In the later times of comparative freedom from Indian attack, Col. John Wheelwright probably prospered in his various enterprises, for we find his eldest son, John, a merchant in Boston before he was thirty. He is described as of “Boston and Wells.” He was a Councillor of the Province, as had been his father and grandfather. He died in 1760, in Boston, where he is buried in King’s Chapel burying-ground; on his tomb is carved a coat-of-arms.358

    John Wheelwright’s eldest son Nathaniel359 was a merchant of London, England; his youngest son Joseph went to Halifax on the evacuation of Boston. Neither of these sons or their descendants ever returned to New England.

    Job, son of Col. John Wheelwright’s second son Samuel, also settled in Boston; he was a protestor against Whigs in 1774. He is found in Boston after the Revolution, and from him is descended the Boston branch of the family.

    The other sons of Samuel stayed at Wells; from them and from Joseph, the brother of Col. John Wheelwright, are descended all the Maine Wheelwrights; they were Whigs in the Revolution, as were the descendants of Jeremiah Wheelwright of Portsmouth. Several men of these families served the patriot cause in the Revolution.360

    The descendants of the Rev. John Wheelwright and of his Exeter Associates were in successive generations until after the Revolution the recognized leaders at Wells. Men of their blood probably control its town affairs to-day. It is possible that the enterprises of the town may yield as much return now as a century or more ago, but relatively, as compared with developments elsewhere, Wells has no importance. Once the capital of the Province of Maine, it is now but a straggling farm village; its people, the descendants of the Exeter Associates and of the Bay Puritans, of the “gentlemen adventurers” and of the “poor whites” of “New Somersetshire” alike have merged into the mass of the country-folk of the Maine coast.

    Mr. Edward Wheelwright communicated a Memoir of Francis Parkman for publication in the Transactions.






    birth and ancestry.

    Francis Parkman, eldest son of the Rev. Francis (H. C. 1807) and Caroline (Hall) Parkman, was born in Boston, Massachusetts, 16 September, 1823.

    He was a lineal descendant, both on his father’s and on his mother’s side, of ancestors resident in the Colonies both of The Massachusetts Bay and of Plymouth prior to their union in 1692, and thus amply fulfilled one of the requisites for admission to The Colonial Society of Massachusetts.361 His earliest American ancestor in the paternal line, Elias Parkman, was living at Dorchester, Massachusetts, as early as 1633; while a progenitor on his mother’s side, John Cotton of Plymouth (as he was called, to distinguish him from his father, John Cotton of Boston), was pastor of the church in that town, to which he removed with his family in November, 1667; and his son Rowland, from whom Parkman was descended, was born in Plymouth in December of the same year.362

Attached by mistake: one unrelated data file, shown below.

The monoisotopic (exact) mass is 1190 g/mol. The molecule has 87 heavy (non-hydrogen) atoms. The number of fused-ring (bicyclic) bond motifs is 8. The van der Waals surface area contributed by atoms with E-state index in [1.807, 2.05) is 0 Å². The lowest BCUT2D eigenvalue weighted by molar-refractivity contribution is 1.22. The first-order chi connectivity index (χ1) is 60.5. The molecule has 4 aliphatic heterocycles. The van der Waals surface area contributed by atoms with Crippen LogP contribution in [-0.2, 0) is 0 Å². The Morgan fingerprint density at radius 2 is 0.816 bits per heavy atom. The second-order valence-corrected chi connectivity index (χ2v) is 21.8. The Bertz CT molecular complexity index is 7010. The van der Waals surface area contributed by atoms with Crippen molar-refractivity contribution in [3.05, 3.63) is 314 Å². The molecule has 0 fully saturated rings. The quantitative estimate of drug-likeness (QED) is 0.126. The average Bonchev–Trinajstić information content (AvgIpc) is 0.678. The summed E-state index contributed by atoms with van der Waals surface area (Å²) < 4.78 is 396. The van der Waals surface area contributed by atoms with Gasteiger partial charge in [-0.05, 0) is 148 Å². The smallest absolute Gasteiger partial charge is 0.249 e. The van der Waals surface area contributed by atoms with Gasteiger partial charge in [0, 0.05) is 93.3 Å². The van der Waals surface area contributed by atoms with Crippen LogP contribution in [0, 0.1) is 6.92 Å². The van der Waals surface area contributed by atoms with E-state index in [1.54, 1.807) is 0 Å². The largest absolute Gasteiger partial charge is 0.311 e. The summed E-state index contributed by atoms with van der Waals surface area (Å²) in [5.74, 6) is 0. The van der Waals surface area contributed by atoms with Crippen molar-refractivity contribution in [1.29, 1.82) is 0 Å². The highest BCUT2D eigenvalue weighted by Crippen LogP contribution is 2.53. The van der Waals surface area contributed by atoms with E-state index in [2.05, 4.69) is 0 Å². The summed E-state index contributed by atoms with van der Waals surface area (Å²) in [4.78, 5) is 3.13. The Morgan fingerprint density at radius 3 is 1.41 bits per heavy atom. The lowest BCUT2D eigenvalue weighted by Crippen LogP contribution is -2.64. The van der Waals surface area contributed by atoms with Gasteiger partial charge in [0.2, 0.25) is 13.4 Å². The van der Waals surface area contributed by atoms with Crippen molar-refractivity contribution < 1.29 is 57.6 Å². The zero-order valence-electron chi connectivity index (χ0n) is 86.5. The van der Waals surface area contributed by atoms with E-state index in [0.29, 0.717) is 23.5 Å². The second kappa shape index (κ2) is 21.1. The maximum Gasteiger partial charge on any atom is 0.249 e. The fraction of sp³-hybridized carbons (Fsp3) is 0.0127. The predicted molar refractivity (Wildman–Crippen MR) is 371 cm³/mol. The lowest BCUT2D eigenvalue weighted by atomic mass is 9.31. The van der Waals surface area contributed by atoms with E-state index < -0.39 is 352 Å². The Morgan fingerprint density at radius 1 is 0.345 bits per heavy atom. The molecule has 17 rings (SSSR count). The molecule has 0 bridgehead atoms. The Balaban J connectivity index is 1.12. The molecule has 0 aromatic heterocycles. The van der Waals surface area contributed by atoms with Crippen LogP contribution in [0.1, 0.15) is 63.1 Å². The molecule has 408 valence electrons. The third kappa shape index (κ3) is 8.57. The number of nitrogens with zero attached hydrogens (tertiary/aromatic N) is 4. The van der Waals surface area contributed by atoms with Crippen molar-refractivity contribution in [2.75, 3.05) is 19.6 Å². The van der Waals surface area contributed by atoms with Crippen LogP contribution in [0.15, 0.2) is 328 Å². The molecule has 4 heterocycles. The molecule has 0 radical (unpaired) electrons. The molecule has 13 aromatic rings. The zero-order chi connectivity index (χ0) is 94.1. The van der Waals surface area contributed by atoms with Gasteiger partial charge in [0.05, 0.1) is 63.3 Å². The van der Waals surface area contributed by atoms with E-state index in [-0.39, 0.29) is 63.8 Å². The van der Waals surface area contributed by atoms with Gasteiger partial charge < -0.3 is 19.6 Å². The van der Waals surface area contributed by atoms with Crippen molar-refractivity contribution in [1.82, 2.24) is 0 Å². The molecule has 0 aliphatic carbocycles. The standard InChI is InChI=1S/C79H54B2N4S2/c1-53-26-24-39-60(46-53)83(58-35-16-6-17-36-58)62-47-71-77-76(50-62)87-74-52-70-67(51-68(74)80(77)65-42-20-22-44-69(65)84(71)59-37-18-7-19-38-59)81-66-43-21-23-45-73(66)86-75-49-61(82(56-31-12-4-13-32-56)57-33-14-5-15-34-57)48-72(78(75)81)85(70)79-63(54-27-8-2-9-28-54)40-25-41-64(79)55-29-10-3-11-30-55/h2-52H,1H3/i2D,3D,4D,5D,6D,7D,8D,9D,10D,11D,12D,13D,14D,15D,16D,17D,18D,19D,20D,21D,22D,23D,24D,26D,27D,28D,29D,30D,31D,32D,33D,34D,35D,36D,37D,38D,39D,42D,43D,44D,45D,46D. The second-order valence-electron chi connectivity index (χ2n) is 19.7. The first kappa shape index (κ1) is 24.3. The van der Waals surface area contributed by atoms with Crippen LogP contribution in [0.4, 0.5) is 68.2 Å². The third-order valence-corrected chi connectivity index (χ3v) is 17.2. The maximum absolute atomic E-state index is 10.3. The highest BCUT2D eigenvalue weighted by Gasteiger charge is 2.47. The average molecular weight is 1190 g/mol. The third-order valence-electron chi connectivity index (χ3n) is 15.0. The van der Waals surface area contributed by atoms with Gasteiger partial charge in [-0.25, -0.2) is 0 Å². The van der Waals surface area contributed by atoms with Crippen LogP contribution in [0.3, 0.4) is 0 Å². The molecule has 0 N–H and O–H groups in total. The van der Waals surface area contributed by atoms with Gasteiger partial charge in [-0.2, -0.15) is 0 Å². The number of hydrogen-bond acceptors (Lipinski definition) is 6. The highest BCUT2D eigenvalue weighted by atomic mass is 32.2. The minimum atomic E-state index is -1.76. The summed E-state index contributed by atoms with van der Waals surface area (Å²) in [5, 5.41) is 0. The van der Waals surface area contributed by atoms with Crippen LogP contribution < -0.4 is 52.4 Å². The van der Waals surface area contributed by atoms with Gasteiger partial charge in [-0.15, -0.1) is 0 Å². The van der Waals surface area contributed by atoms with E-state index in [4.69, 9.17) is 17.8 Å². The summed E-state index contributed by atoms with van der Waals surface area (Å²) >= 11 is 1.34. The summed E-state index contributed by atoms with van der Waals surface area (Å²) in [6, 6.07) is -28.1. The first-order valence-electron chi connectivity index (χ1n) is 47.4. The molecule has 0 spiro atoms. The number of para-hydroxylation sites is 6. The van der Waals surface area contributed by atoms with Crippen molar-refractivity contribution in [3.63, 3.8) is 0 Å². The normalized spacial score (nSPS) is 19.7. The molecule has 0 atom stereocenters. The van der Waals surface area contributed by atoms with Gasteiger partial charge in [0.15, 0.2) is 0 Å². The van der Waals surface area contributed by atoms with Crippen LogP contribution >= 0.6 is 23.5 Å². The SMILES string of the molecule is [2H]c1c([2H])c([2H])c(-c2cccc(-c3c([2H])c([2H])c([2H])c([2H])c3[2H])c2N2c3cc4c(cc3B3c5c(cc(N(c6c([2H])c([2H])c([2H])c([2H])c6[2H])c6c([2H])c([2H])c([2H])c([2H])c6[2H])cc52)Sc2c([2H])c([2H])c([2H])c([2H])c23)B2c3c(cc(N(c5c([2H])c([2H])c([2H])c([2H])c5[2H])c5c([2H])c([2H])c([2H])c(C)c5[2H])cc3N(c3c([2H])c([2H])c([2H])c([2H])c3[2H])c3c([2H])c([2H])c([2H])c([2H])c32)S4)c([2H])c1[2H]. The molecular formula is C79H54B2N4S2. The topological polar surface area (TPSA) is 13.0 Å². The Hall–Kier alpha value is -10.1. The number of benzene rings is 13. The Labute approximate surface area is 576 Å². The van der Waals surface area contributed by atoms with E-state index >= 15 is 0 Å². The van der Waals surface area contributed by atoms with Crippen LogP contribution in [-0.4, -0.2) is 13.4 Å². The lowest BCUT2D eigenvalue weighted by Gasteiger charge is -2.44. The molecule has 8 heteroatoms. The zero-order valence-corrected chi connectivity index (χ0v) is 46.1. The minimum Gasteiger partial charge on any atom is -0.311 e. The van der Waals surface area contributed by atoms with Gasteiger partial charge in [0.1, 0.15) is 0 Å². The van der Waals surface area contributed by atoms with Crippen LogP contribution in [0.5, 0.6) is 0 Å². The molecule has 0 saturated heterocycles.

Mr. Parkman’s descent in the paternal line, through eight generations, is as follows: —

    1. 1. Thomas Parkman, of Sidmouth, Devon, England.
    2. 2. Elias Parkman, born in England, settled in Dorchester, Mass., 1633, married Bridget.
    3. 3. Elias, b. in Dorchester, Mass., 1635, m. Sarah Trask of Salem.

    1. 4. William, b. in Salem, Mass., 1658, m. Eliza Adams of Boston.
    2. 5. Ebenezer, b. in Boston, 1703, minister at Westborough, Mass.; m. (2d) Hannah Breck.
    3. 6. Samuel, b. in Westborough, m. (2d) Sarah Rogers.
    4. 7. Francis, b. in Boston, 1788, m. (2d) Caroline Hall.
    5. 8. Francis, b. in Boston, 1823.

    The following is his descent on the mother’s side, through the same number of generations, from John Cotton: —

    1. 1. John Cotton, b. in England, 1585, m. (2d) Sarah Hankredge of Boston, England, widow of William Story. Came to Boston, 1633.
    2. 2. John Cotton, b. in Boston, Mass., 1639, m. Joanna Rossiter.
    3. 3. Rowland Cotton, b. in Plymouth, 1667, m. Elizabeth Saltonstall, widow of Rev. John Denison.
    4. 4. Joanna Cotton, b. in Sandwich, 1719, m. Rev. John Brown of Haverhill, Mass. (H. C. 1714.)
    5. 5. Abigail Brown, born in —, m. Rev. Edward Brooks of Medford.
    6. 6. Joanna Cotton Brooks, b. in —, 1772, m. Nathaniel Hall of Medford.
    7. 7. Caroline Hall, b. in Medford, 1794, m. Rev. Francis Parkman of Boston.
    8. 8. Francis Parkman, b. in Boston, 1823.

    Of Elias Parkman, his first American ancestor, it is known that he resided in Dorchester, Windsor, Ct., and lastly Boston, and that he married and had nine children, — six sons and three daughters. Two of the sons, John and Samuel, appear to have gone to Virginia. Two daughters were married: one, Abigail, to John Trask, of Salem; the other, Rebecca, to John Jarvis, of Boston. Elias, the eldest son, married a daughter of Captain William Trask, of Salem, and resided in that town till 1662–63, when he removed with his family to Boston. His death took place at Wapping, London, England, in 1691.

    William, eldest son of Elias and Sarah (Trask) Parkman, born in Salem 29 March, 1658, was in 1712 one of the original members, and afterward a ruling elder, of the New North Church in Boston.363 He married, in 1680, Eliza, daughter of Alexander and Mary Adams, of Boston, and died in Boston, 30 November, 1730. He was buried in the graveyard on Copp’s Hill.